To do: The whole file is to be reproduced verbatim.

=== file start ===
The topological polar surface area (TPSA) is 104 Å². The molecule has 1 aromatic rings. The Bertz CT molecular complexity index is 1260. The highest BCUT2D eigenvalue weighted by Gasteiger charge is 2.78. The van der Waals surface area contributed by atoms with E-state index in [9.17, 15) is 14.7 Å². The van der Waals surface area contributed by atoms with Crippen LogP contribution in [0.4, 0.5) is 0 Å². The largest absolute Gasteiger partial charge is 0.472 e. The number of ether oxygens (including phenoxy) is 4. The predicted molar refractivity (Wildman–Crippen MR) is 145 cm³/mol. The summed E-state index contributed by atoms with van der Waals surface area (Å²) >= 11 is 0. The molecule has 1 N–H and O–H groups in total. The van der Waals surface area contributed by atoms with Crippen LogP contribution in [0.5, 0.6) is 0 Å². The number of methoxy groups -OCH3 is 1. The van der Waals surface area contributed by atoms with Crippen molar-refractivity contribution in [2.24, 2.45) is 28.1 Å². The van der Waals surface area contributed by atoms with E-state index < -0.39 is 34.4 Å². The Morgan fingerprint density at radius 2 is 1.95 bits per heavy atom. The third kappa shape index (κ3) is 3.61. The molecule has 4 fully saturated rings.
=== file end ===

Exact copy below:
The topological polar surface area (TPSA) is 104 Å². The molecule has 1 aromatic rings. The Bertz CT molecular complexity index is 1260. The highest BCUT2D eigenvalue weighted by Gasteiger charge is 2.78. The van der Waals surface area contributed by atoms with E-state index in [9.17, 15) is 14.7 Å². The van der Waals surface area contributed by atoms with Crippen LogP contribution in [0.4, 0.5) is 0 Å². The largest absolute Gasteiger partial charge is 0.472 e. The number of ether oxygens (including phenoxy) is 4. The predicted molar refractivity (Wildman–Crippen MR) is 145 cm³/mol. The summed E-state index contributed by atoms with van der Waals surface area (Å²) >= 11 is 0. The molecule has 1 N–H and O–H groups in total. The van der Waals surface area contributed by atoms with Crippen LogP contribution in [0.5, 0.6) is 0 Å². The number of methoxy groups -OCH3 is 1. The van der Waals surface area contributed by atoms with Crippen molar-refractivity contribution in [2.24, 2.45) is 28.1 Å². The van der Waals surface area contributed by atoms with E-state index < -0.39 is 34.4 Å². The Morgan fingerprint density at radius 2 is 1.95 bits per heavy atom. The third kappa shape index (κ3) is 3.61. The molecule has 4 fully saturated rings.